History and Mission
In the early 1980s, a concerned minority student, Dave Weatherspoon, recognized the need for a support group for minority students in agricultural programs at Michigan State University (MSU). With the help and guidance of a sensitive college advisor, Eunice Foster, he set out to form such a group on his campus. From these efforts, the Minority Agriculture and Natural Resources Association (MANRA), a registered student organization in the College of Agriculture at MSU, was founded in the spring of 198s. News of MANRRS reached a staff person whose responsibilities included promoting participation of minority students in agricultural sciences at the Pennsylvania State University (PSU). In 1985, after a series of communications between institutions, representatives of MANRA and their faculty mentor visited PSU to help form an organization for minority students in its College of Agriculture. Out of this meeting, Minorities in Agriculture (MIA) was formed by the Penn State group.
In April, 1986, MANRA and MIA jointly sponsored “The First Annual Conference of Minority Students in Agriculture and Natural Resources” at MSU. A primary focus of the conference was the problem of how to organize students disciplinary interest groups on university campuses. Over 40 students and faculty from six colleges participated. The second conference, also sponsored jointly by MANRA and MIA, was held April 1987 at PSU. More than 60 people from 11 colleges, six government organizations, and five private firms participated. The third conference was held at the University of Maryland Eastern Shore, April 1988. This was a pivotal meeting for the formation of MANRRS. Student and faculty representatives from all 1862 and 1890 land grant colleges and universities, including Tuskegee University, were invited. Representatives from interested public and private agencies and firms were also invited.
At the third conference, the national alliance convened under the name Minorities in Agriculture and Natural Resources Association which maintained the MSU acronym MANRA. However, after deliberation by the assembly, it was agreed that MANRA did not adequately reflect the range of disciplines that formed the target population for the association membership. The MANRRS name was adopted by majority vote to extend the audience served by the association to include “related sciences.” A slate of national officers include professionals and students were elected, the national constitution was adopted, and a student member public speaking competition was introduced.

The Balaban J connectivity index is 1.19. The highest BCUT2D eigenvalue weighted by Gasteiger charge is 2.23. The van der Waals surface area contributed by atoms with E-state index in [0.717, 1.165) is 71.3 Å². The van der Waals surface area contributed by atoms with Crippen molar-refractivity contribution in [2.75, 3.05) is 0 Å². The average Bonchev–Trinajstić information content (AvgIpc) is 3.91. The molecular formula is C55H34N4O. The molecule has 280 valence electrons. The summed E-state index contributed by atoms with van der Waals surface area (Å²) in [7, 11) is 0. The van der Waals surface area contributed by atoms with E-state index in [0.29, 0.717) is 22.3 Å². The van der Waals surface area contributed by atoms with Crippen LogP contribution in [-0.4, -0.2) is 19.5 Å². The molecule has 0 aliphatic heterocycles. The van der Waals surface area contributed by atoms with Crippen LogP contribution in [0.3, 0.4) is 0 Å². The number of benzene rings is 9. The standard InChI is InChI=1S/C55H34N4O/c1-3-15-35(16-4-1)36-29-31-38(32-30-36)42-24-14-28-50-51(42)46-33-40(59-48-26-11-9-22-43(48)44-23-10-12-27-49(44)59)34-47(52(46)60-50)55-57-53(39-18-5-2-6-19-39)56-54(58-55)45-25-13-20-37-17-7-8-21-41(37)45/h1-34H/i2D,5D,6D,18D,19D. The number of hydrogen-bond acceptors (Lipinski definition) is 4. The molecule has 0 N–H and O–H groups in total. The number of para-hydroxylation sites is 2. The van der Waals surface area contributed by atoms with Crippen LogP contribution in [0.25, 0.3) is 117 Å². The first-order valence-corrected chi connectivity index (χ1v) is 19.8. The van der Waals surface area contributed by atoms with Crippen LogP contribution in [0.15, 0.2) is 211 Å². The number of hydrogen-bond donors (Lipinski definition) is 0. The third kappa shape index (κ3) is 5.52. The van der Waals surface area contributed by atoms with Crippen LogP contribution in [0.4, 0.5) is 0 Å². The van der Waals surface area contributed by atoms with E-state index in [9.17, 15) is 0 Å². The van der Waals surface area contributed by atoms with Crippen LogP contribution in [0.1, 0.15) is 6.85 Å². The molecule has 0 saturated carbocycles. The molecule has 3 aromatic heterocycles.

The 1989 Conference at The Fort Valley State College saw the initiation of proposals for private foundation funding and significant refinement of the national constitution. The 1990 conference at College Park, MD, sponsored jointly by the University of Delaware and USDA’s Soil Conservation Service, witnessed the formal registration of charter student chapters on 11 university campuses. The society’s first full-time salaried professional position of Project Coordinator (PC), was staffed with funding from the Ford Foundation. Appointed in March 1991, the PC was charged to pursue activities related to funding MANRRS’s initiatives and maintaining and extending the membership base. During this period, the first five members of MANRRS were seated. Though the number was small, it included representatives from both the public and private sectors to include university administrators of 1862 and 1890 institutions. Also during 1990-91, five new institutional members with outreach as far as New Mexico State University, were brought into the MANRRS fold. The April 1991 MANRRS conference was in Gainesville, Florida and significant increases in external support for both the national society and its student chapters were witnessed.
MANRRS is a national society that welcomes membership of people of all racial and ethnic groups. For student members, MANRRS provides role models and networking opportunities. MANRRS also offers students opportunities to enhance leadership, organizational and public speaking skills, and to experience professional critiques of scholarly work in a “user-friendly” environment. MANRRS professional members are often the only, or one of few, minority participants in their basic disciplinary societies or at their career locations. MANRRS provides professionals a network of counterparts from a similar background with related interests and goals. Finally, MANRRS also serves employers in the broader agricultural sector. It provides them a platform to identify prospective employees whom are well-qualified, highly educated, and represent a growing population that hails from various communities, cultures, and backgrounds.